While the London government makes preparations to curtail the ability of courts to pursue war criminals, there has been no discussion of what this means to the Scottish legal system.
On first glance it may appear relatively simple. It is the UK government which has signed up to the relevant international treaties, so theoretically they run the show. They are not likely to be advocating withdrawing from international treaties though.
What the proposal from London is expected to be is that magistrates can no longer issue arrest warrants, and instead the Attorney General has veto, so that he can take into account political interests. Her equivalent in Scotland is the Lord Advocate who could take a different view on these matters.
Arrest warrants till now have been issued under the Criminal Justice Act 1988. This only though applies in England and Wales. What may be relevant in this regard instead in Scotland is Schedule 5 of the Scotland Act:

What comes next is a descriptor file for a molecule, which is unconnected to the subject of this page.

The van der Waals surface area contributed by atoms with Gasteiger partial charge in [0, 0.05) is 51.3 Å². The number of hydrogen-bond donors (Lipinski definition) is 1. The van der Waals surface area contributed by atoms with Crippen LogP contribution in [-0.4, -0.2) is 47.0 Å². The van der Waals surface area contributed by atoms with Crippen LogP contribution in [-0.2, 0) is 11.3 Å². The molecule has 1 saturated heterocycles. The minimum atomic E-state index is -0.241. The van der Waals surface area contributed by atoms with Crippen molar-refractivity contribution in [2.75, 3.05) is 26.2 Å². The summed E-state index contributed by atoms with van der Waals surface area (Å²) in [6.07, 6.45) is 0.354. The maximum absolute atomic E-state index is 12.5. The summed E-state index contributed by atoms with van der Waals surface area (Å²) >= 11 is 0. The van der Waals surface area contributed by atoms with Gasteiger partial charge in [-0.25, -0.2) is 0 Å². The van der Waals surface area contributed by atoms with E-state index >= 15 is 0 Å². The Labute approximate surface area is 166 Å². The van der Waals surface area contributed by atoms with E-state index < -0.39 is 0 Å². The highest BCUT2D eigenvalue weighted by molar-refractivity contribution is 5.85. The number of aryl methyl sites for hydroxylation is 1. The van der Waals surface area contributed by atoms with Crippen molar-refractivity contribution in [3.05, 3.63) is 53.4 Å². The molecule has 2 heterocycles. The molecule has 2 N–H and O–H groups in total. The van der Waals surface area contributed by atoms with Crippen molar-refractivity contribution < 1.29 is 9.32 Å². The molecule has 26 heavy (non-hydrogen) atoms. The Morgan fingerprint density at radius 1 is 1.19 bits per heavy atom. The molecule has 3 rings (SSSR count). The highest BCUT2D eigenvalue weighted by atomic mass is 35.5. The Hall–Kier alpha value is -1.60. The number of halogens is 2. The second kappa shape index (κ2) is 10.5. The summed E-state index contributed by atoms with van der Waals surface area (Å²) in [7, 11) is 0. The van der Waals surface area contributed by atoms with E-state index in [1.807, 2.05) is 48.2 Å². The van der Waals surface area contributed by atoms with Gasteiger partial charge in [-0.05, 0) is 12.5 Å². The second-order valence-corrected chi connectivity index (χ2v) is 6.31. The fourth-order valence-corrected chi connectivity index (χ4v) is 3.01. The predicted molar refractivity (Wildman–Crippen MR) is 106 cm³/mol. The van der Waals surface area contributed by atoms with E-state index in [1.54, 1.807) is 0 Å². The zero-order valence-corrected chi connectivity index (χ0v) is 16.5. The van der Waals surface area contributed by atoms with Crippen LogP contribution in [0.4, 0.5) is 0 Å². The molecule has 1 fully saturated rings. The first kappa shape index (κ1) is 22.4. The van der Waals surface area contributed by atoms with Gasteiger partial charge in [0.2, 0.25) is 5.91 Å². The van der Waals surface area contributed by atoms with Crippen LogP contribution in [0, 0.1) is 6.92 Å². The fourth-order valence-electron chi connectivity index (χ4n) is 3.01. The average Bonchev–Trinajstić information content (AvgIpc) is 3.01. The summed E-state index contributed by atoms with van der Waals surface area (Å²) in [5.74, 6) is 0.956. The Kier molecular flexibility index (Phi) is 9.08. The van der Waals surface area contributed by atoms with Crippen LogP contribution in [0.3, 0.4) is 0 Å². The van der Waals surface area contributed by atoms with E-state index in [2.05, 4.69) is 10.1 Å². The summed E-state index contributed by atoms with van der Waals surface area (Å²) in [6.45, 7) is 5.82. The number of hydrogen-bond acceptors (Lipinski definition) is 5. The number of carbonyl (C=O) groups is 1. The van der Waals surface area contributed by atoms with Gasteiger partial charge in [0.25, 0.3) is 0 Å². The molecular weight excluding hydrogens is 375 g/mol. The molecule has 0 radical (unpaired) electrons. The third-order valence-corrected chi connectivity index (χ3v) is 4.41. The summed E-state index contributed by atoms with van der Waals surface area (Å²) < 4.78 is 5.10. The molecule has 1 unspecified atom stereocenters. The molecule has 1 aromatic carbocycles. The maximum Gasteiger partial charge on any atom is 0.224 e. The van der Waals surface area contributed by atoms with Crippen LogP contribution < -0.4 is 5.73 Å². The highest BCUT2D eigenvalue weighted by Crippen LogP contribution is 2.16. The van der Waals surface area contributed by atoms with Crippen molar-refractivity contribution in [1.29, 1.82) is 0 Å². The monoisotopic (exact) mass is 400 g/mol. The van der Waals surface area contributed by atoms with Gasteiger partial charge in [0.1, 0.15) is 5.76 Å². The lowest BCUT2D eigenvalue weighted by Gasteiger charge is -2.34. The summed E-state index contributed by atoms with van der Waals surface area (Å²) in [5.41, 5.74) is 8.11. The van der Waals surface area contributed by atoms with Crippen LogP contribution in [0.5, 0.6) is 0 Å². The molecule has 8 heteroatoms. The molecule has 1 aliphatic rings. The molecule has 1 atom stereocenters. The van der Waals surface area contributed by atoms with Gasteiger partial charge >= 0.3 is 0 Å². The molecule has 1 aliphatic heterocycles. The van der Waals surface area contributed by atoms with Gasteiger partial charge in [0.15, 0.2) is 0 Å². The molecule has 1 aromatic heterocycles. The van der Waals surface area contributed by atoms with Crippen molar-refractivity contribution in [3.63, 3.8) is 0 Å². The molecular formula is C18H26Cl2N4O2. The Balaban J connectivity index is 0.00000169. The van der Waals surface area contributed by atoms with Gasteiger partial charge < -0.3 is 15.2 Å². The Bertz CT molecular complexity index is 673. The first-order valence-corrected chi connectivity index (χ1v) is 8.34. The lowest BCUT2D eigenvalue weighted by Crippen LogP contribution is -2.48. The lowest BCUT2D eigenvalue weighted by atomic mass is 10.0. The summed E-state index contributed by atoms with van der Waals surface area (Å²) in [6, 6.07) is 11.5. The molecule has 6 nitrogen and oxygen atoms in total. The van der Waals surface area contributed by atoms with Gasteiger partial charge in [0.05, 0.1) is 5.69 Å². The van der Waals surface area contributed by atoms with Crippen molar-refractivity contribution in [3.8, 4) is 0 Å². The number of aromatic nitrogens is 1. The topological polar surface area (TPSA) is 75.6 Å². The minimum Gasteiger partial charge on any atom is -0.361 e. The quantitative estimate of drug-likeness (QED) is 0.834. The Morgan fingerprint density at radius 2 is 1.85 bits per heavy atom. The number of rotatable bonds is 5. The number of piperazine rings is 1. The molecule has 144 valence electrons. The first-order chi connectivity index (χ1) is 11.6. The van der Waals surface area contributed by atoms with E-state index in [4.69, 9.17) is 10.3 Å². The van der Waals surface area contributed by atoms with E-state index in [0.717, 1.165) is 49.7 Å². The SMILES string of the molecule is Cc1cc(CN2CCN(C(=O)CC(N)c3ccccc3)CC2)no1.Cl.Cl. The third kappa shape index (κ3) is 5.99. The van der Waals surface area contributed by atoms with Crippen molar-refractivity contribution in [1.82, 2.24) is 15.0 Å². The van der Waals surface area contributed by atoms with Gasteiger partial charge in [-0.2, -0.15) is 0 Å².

"observing and implementing international obligations, obligations under the Human Rights Convention, and obligations under community law."
If this is not considered encompassing though, the Scottish Parliament could theoretically legislate for it as criminal justice is a devolved matter. There then is the question of whether Scottish courts could bear the universal jursidiction of a war crimes trial. My understanding is that the position on this is unclear.
I'm not a lawyer, and my aim here is to kickstart a debate and get people thinking. If my analysis is correct, the Scottish position could do with tightening up on war crimes and it would be good to see that happen.
UPDATE: Craig Murray calls for the Lord Advocate to publish her opinion on the legality of the Iraq war, while Bill Wilson and a group of SNP MSPs begin action to have Tony Blair prosecuted in Scotland.